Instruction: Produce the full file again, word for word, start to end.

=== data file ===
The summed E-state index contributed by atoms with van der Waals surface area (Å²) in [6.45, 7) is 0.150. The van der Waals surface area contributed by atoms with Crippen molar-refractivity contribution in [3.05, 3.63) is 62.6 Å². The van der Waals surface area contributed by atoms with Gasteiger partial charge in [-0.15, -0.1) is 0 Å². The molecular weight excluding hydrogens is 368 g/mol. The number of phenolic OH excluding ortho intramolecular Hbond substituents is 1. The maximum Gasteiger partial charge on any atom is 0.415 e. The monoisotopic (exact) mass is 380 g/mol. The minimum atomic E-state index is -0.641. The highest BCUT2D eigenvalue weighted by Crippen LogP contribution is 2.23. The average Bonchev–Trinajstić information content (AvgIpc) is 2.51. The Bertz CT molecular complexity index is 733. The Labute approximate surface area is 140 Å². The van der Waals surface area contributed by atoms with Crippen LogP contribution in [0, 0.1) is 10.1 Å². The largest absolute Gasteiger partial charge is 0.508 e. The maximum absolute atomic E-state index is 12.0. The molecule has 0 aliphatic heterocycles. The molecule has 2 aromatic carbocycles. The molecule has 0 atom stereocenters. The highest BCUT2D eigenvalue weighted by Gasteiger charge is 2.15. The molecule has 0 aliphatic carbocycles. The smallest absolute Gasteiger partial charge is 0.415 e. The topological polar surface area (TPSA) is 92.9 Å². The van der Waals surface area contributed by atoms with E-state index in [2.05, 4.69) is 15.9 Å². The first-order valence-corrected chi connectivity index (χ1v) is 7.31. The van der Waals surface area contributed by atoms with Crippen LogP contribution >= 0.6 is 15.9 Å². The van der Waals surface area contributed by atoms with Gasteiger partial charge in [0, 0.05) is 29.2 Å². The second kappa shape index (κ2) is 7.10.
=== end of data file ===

The summed E-state index contributed by atoms with van der Waals surface area (Å²) in [6.45, 7) is 0.150. The van der Waals surface area contributed by atoms with Crippen molar-refractivity contribution in [3.05, 3.63) is 62.6 Å². The van der Waals surface area contributed by atoms with Gasteiger partial charge in [-0.15, -0.1) is 0 Å². The molecular weight excluding hydrogens is 368 g/mol. The number of phenolic OH excluding ortho intramolecular Hbond substituents is 1. The maximum Gasteiger partial charge on any atom is 0.415 e. The monoisotopic (exact) mass is 380 g/mol. The minimum atomic E-state index is -0.641. The highest BCUT2D eigenvalue weighted by Crippen LogP contribution is 2.23. The average Bonchev–Trinajstić information content (AvgIpc) is 2.51. The Bertz CT molecular complexity index is 733. The Labute approximate surface area is 140 Å². The van der Waals surface area contributed by atoms with Crippen LogP contribution in [0, 0.1) is 10.1 Å². The largest absolute Gasteiger partial charge is 0.508 e. The maximum absolute atomic E-state index is 12.0. The molecule has 0 aliphatic heterocycles. The molecule has 2 aromatic carbocycles. The molecule has 0 atom stereocenters. The highest BCUT2D eigenvalue weighted by Gasteiger charge is 2.15. The molecule has 0 aliphatic carbocycles. The smallest absolute Gasteiger partial charge is 0.415 e. The topological polar surface area (TPSA) is 92.9 Å². The van der Waals surface area contributed by atoms with E-state index in [2.05, 4.69) is 15.9 Å². The first-order valence-corrected chi connectivity index (χ1v) is 7.31. The van der Waals surface area contributed by atoms with Crippen LogP contribution >= 0.6 is 15.9 Å². The van der Waals surface area contributed by atoms with Gasteiger partial charge in [0, 0.05) is 29.2 Å². The second kappa shape index (κ2) is 7.10.